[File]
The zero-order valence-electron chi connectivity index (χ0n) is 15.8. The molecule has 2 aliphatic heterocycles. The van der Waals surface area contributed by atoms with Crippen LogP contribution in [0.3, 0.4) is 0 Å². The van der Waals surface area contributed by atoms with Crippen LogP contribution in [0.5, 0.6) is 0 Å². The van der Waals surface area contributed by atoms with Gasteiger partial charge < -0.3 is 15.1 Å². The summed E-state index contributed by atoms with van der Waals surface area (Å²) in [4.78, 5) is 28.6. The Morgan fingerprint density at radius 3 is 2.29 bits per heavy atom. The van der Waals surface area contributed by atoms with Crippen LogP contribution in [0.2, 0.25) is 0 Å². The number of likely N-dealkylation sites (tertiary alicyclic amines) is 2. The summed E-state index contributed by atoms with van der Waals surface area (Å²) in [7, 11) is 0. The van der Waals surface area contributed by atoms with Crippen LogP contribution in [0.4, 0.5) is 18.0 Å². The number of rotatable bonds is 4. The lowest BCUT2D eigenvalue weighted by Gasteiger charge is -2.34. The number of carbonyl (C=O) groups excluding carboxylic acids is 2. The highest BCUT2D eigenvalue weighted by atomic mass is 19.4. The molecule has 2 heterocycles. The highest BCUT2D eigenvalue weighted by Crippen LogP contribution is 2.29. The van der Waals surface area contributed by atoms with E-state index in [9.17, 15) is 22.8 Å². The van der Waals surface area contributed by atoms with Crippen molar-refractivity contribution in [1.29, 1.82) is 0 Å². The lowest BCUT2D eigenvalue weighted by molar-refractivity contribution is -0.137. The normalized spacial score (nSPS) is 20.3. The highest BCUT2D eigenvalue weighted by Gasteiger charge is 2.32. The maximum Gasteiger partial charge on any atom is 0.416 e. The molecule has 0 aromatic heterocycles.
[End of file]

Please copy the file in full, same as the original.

The zero-order valence-electron chi connectivity index (χ0n) is 15.8. The molecule has 2 aliphatic heterocycles. The van der Waals surface area contributed by atoms with Crippen LogP contribution in [0.3, 0.4) is 0 Å². The van der Waals surface area contributed by atoms with Crippen LogP contribution in [0.5, 0.6) is 0 Å². The van der Waals surface area contributed by atoms with Gasteiger partial charge < -0.3 is 15.1 Å². The summed E-state index contributed by atoms with van der Waals surface area (Å²) in [4.78, 5) is 28.6. The Morgan fingerprint density at radius 3 is 2.29 bits per heavy atom. The van der Waals surface area contributed by atoms with Crippen LogP contribution in [0.2, 0.25) is 0 Å². The number of likely N-dealkylation sites (tertiary alicyclic amines) is 2. The summed E-state index contributed by atoms with van der Waals surface area (Å²) in [7, 11) is 0. The van der Waals surface area contributed by atoms with Crippen LogP contribution in [0.4, 0.5) is 18.0 Å². The number of rotatable bonds is 4. The lowest BCUT2D eigenvalue weighted by Gasteiger charge is -2.34. The number of carbonyl (C=O) groups excluding carboxylic acids is 2. The highest BCUT2D eigenvalue weighted by atomic mass is 19.4. The molecule has 2 heterocycles. The highest BCUT2D eigenvalue weighted by Crippen LogP contribution is 2.29. The van der Waals surface area contributed by atoms with E-state index in [9.17, 15) is 22.8 Å². The van der Waals surface area contributed by atoms with Crippen molar-refractivity contribution in [1.29, 1.82) is 0 Å². The lowest BCUT2D eigenvalue weighted by molar-refractivity contribution is -0.137. The normalized spacial score (nSPS) is 20.3. The highest BCUT2D eigenvalue weighted by Gasteiger charge is 2.32. The maximum Gasteiger partial charge on any atom is 0.416 e. The molecule has 0 aromatic heterocycles.